Tuesday, June 18, 2013

Five words or less

One of the tricks to writing a really persuasive legal memorandum or appellate brief is to break the argument down into bullet points that are no longer than a single line, which can be used as bolded headlines. It's useful to the reader, but it's also a good test of whether I really comprehend what I'm trying to write about. If I can't distill the argument into a few simple principles, like the steps in a syllogism, then I'm not ready to plow through all the more complicated precedents and the detailed applications of the law to the facts of the case.

The host of Marketplace Money on NPR uses a similar device in a different context, asking his CEO guests to distill what their companies do in five words or less, and apparently very few of them can do it. While I was listening to today's guest stumble around, it dawned on me that I wasn't sure I'd do much better if I were trying to describe my stories in just five words.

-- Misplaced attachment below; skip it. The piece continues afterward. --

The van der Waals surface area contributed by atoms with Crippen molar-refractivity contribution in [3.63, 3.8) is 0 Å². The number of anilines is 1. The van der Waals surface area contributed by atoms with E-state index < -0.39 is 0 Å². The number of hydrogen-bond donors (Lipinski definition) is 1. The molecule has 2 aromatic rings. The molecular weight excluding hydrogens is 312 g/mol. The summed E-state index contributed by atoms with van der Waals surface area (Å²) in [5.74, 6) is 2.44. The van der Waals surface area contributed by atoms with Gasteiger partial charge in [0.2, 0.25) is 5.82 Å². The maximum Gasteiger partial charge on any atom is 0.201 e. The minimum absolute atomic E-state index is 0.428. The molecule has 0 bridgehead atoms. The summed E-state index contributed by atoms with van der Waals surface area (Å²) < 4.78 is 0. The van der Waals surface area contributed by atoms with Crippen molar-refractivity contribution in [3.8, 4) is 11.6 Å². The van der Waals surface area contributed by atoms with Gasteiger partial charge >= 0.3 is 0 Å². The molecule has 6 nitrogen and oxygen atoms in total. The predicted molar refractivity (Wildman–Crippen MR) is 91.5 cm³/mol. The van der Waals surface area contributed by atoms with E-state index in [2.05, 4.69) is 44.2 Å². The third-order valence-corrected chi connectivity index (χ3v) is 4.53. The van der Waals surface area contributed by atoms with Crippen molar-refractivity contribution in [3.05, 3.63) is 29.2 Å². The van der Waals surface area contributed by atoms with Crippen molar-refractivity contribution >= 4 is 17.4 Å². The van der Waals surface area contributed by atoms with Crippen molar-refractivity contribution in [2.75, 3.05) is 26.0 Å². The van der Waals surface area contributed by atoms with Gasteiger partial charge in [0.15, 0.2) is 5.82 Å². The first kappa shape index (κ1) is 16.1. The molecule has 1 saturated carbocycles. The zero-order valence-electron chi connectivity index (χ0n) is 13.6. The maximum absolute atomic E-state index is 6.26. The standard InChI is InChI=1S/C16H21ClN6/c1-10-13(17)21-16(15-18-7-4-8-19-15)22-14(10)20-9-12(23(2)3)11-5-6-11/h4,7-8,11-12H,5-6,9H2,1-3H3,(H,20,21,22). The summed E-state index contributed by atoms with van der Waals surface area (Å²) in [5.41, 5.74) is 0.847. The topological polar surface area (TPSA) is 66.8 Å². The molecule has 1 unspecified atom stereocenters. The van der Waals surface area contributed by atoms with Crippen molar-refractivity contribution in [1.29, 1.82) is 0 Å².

The one that's in beta right now is: Quilt appraiser solves [antiques]dealer's murder. (Okay, six words, but if I leave out "antiques," the victim sounds like a drug dealer, which doesn't fit well with a cozy mystery.)

My primary WIP right now is: Cranky amateur sleuth grows garlic. I think that description needs work, though, to make it clear that the sleuth is investigating the death of the person who left her the garlic farm. Maybe: Cranky garlic farmer solves aunt's murder. Except that's six words too. I suppose it could be just Cranky farmer solves aunt's murder, but the garlic gives it more flavor!

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